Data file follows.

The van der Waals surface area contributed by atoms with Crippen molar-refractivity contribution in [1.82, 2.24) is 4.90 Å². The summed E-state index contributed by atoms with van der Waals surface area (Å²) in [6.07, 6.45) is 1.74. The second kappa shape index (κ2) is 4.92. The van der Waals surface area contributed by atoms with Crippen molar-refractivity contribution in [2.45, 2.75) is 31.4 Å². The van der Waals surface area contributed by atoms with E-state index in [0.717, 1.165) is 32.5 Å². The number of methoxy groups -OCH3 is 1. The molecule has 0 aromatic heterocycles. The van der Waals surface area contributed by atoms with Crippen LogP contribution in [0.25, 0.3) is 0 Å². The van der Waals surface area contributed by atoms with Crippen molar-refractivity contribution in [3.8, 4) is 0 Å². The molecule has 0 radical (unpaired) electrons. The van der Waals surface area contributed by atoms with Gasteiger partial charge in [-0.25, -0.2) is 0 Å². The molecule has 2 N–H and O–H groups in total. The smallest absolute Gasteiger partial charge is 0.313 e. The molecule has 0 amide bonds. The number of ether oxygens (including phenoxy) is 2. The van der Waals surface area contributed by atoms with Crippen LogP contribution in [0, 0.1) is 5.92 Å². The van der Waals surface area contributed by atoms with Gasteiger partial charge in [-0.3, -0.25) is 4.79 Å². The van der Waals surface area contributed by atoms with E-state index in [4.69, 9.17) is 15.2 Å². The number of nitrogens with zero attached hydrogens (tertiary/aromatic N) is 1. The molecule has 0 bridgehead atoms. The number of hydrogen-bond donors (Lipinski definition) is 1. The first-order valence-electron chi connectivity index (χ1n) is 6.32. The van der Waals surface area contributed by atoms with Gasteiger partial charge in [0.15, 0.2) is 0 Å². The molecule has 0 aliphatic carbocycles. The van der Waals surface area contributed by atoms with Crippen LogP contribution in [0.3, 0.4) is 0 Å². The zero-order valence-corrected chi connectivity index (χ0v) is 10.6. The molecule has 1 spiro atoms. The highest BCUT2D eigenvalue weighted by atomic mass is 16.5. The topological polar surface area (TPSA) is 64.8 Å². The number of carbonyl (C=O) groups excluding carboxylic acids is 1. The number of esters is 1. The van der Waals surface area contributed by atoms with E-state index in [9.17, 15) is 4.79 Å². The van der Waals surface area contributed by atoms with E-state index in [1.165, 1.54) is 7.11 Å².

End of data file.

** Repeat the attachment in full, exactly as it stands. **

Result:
The van der Waals surface area contributed by atoms with Crippen molar-refractivity contribution in [1.82, 2.24) is 4.90 Å². The summed E-state index contributed by atoms with van der Waals surface area (Å²) in [6.07, 6.45) is 1.74. The second kappa shape index (κ2) is 4.92. The van der Waals surface area contributed by atoms with Crippen molar-refractivity contribution in [2.45, 2.75) is 31.4 Å². The van der Waals surface area contributed by atoms with E-state index in [0.717, 1.165) is 32.5 Å². The number of methoxy groups -OCH3 is 1. The molecule has 0 aromatic heterocycles. The van der Waals surface area contributed by atoms with Crippen LogP contribution in [0.25, 0.3) is 0 Å². The van der Waals surface area contributed by atoms with Crippen molar-refractivity contribution in [3.8, 4) is 0 Å². The molecule has 0 radical (unpaired) electrons. The van der Waals surface area contributed by atoms with Gasteiger partial charge in [-0.25, -0.2) is 0 Å². The molecule has 2 N–H and O–H groups in total. The smallest absolute Gasteiger partial charge is 0.313 e. The molecule has 0 amide bonds. The number of ether oxygens (including phenoxy) is 2. The van der Waals surface area contributed by atoms with Crippen LogP contribution in [0, 0.1) is 5.92 Å². The van der Waals surface area contributed by atoms with Gasteiger partial charge in [-0.3, -0.25) is 4.79 Å². The van der Waals surface area contributed by atoms with E-state index in [4.69, 9.17) is 15.2 Å². The number of nitrogens with zero attached hydrogens (tertiary/aromatic N) is 1. The molecule has 0 bridgehead atoms. The number of hydrogen-bond donors (Lipinski definition) is 1. The first-order valence-electron chi connectivity index (χ1n) is 6.32. The van der Waals surface area contributed by atoms with Gasteiger partial charge in [0.15, 0.2) is 0 Å². The molecule has 0 aliphatic carbocycles. The van der Waals surface area contributed by atoms with Crippen LogP contribution in [0.3, 0.4) is 0 Å². The zero-order valence-corrected chi connectivity index (χ0v) is 10.6. The molecule has 1 spiro atoms. The highest BCUT2D eigenvalue weighted by atomic mass is 16.5. The topological polar surface area (TPSA) is 64.8 Å². The number of carbonyl (C=O) groups excluding carboxylic acids is 1. The number of esters is 1. The van der Waals surface area contributed by atoms with E-state index in [9.17, 15) is 4.79 Å². The van der Waals surface area contributed by atoms with E-state index in [1.165, 1.54) is 7.11 Å².